I used the saw for wood that you can see on the photos. That saw cannot cut any curves, so I made several straight cuts. This was a good workout, especially for the parts where I had to go parallel with the grain.
Of course I could not get the perfect shape of the heart just with the saw only. Therefore I used a file for wood. That file was not very sharp, which was ideal, because a sharp file could lead to some tear out.
After filing I sanded the heart with some sandpaper.
Probalby you already know, but it is best to use a piece of wood between the vise and the heart, so the surface of the oak will not get dents from the vise.
Step 5: Make the Cubes With "love You"
I used a piece of wood that was 18x18 mm so it was already square. To make cubes I cut the pieces 18 mm long and sanded them.
Then I wrote the letters "LOVE YOU" on the cubes with a pencil.
Step 6: Change the Idea
Originally my idea was to add a little candle, because candle light is romantic. Therefore I took a second piece of oak as base and used a hammer and chisel to cut a circle to make a space for the candle. I was quite happy with the hole I made.
I used the saw to cut off two of the corners and then I placed a candle in the hole and set the heart upright.
Hmmm. This looks more like a little monument to remember somebody who passed away. So I decided not to use the candle light and to change the idea.
A lot of my projects change and devellop while I am working on the project, because I usually start making something when only 80% of the idea is clear. So it is quite common for me that I decide to change something after I already made part of the project. My new idea was that I would make a kind of saucer holding two rings. The saucer could then sit in the hole I made with the chisel, so the hole would still be used.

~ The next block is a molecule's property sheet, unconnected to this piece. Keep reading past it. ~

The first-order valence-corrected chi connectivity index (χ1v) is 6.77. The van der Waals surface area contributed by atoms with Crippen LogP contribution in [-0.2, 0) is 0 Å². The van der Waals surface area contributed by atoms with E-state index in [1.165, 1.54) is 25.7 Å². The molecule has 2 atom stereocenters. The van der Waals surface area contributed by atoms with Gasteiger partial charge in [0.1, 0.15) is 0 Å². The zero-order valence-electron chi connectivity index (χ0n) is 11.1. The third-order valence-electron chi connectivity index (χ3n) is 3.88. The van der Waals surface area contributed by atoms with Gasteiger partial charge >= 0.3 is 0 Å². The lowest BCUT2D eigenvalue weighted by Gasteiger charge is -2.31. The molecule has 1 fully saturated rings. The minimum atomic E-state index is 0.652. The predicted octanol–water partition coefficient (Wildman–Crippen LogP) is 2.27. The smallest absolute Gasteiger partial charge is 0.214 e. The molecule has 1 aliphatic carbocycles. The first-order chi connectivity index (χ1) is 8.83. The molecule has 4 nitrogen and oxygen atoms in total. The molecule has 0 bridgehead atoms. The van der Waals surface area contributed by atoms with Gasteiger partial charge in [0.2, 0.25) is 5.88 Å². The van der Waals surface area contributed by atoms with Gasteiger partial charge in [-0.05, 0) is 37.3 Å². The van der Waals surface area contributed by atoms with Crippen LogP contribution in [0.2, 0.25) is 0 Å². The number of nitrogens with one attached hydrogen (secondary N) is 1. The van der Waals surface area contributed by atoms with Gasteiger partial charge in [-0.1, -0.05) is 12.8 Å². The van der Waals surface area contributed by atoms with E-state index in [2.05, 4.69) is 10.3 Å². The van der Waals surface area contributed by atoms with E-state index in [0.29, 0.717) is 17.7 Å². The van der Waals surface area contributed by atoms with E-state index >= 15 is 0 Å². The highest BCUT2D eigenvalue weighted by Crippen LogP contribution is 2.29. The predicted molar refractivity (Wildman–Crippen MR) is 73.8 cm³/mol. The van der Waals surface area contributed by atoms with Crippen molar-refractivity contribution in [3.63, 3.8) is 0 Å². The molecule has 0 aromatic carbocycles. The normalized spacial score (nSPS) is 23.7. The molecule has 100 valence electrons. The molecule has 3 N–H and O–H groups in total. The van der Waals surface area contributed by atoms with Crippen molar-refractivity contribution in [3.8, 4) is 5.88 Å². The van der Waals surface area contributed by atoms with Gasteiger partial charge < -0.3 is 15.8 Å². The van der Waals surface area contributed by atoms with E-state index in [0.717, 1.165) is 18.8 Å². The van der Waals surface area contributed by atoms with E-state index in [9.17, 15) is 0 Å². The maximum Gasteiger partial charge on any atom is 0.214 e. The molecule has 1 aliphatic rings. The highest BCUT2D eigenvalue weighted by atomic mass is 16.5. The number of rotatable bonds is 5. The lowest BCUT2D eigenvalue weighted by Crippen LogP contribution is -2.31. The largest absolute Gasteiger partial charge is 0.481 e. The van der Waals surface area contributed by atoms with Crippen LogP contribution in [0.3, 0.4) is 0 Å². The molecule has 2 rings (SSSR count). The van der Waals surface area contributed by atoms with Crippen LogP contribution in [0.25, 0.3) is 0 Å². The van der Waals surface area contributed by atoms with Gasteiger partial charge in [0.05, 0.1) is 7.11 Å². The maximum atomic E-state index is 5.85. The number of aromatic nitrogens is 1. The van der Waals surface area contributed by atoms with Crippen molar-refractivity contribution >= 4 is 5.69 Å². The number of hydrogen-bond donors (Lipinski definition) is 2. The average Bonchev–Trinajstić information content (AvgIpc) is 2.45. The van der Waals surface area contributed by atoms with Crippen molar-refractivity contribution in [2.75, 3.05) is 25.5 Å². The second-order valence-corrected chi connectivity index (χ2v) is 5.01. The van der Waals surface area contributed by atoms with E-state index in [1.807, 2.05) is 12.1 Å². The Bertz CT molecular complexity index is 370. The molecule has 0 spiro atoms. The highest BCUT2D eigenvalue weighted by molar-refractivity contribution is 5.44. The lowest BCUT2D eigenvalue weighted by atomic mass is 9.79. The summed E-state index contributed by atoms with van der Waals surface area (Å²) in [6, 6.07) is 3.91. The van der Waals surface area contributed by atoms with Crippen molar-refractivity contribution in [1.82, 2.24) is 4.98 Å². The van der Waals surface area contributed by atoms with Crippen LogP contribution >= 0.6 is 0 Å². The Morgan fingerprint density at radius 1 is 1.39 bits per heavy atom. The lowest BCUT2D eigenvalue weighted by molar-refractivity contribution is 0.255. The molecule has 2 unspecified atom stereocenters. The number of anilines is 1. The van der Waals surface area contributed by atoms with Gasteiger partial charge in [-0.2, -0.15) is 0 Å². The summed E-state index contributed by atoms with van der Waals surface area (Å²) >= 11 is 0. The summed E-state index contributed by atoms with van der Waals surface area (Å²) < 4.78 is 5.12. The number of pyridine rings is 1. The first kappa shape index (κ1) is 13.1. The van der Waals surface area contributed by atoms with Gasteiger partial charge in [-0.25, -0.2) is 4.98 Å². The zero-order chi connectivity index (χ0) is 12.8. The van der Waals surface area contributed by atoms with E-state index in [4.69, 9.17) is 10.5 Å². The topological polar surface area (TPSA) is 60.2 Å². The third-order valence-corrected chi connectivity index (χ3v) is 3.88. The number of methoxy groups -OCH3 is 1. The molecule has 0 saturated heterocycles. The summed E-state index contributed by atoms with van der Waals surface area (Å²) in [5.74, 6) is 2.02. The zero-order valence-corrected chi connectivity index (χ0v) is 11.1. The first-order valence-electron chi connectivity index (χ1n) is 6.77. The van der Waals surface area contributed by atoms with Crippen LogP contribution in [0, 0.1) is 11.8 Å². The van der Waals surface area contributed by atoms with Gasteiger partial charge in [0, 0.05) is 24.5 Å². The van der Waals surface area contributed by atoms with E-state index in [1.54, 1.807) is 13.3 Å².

Step 7: Make a Saucer
I made the saucer from the aluminum sheet of 0.5 mm thick. I used a small paint can to draw a circle and used the scissors to cut the circle.
Then it was time to shape the metal. I had never done that before, but I always hear people about using a hammer and a sand bag. So I used a hammer with a rounded head and a bag of sand and hit the aluminum plate. It worked, but the aluminum had a lot of dents. Then I took a ladle, put it upside down in the vise and that was perfect to hold my saucer while I hit it with the flat headed side of the hammer to remove the dents as far as I could. Then I polished the aluminum to make it shiny. Of course I did this manually with a rag.
Step 8: Make Copper Rings
Wedding rings are not made of copper, but for this project I thought copper would be perfect as we will not be wearing these rings.
I polished the end of a copper pipe and used a pipe cutter to cut two rings. The advantage of a pipe cutter above a hacksaw is that the cut is straight and it takes only a little bit of sanding to remove the sharp edges.
I did try my copper ring to see if it would fit and it does.
Step 9: Glueing and Staining the Heart
To support the heart in it's upright position, I cut a piece of oak and glued it to the back of the heart. I took some other scrap pieces of wood to be able to use the clamps.
Then I stained the wood and glued the last part after that. Of course the glue will be stronger if it is applied on wood that is not stained, but the weight of the heart is not high and when I applied the stain first I would not have to stain areas that are hard to reach.
Step 10: Glue the Heads
I cut 6 thin pieces of wood and glued them to the back side of the aluminum heads. Then I used the same glue to place it on the heart.
Step 11: Take Photos
When I wanted to take a photo of the final result I saw myself and the camera reflected in the aluminum and I thought it would be great if you could see both of us.
I hope you enjoyed looking at this project. If you have any comments, please let me know.
Participated in the
Hand Tools Only Challenge